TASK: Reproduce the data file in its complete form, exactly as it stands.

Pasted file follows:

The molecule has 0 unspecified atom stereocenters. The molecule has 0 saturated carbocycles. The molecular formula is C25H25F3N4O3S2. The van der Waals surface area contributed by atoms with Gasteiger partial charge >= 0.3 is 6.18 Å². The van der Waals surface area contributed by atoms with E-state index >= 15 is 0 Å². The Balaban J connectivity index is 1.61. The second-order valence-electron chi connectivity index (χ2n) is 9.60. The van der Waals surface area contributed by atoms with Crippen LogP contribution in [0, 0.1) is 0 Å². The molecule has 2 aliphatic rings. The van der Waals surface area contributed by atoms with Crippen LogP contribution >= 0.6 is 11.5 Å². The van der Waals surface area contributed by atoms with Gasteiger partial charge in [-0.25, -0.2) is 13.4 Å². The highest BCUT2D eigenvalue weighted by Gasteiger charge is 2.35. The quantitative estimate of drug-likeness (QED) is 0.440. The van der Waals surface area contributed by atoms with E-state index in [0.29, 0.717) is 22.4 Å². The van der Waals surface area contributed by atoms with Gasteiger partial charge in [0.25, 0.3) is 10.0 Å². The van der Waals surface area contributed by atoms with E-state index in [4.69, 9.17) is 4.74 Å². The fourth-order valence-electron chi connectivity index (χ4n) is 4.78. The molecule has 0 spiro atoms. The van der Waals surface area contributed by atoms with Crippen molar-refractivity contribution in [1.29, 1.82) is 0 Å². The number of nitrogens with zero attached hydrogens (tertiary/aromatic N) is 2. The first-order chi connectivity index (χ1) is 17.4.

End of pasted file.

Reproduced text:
The molecule has 0 unspecified atom stereocenters. The molecule has 0 saturated carbocycles. The molecular formula is C25H25F3N4O3S2. The van der Waals surface area contributed by atoms with Gasteiger partial charge >= 0.3 is 6.18 Å². The van der Waals surface area contributed by atoms with E-state index >= 15 is 0 Å². The Balaban J connectivity index is 1.61. The second-order valence-electron chi connectivity index (χ2n) is 9.60. The van der Waals surface area contributed by atoms with Crippen LogP contribution in [0, 0.1) is 0 Å². The molecule has 2 aliphatic rings. The van der Waals surface area contributed by atoms with Crippen LogP contribution >= 0.6 is 11.5 Å². The van der Waals surface area contributed by atoms with Gasteiger partial charge in [-0.25, -0.2) is 13.4 Å². The highest BCUT2D eigenvalue weighted by Gasteiger charge is 2.35. The quantitative estimate of drug-likeness (QED) is 0.440. The van der Waals surface area contributed by atoms with E-state index in [0.29, 0.717) is 22.4 Å². The van der Waals surface area contributed by atoms with Gasteiger partial charge in [0.25, 0.3) is 10.0 Å². The van der Waals surface area contributed by atoms with E-state index in [4.69, 9.17) is 4.74 Å². The fourth-order valence-electron chi connectivity index (χ4n) is 4.78. The molecule has 0 spiro atoms. The van der Waals surface area contributed by atoms with Crippen molar-refractivity contribution in [1.29, 1.82) is 0 Å². The number of nitrogens with zero attached hydrogens (tertiary/aromatic N) is 2. The first-order chi connectivity index (χ1) is 17.4.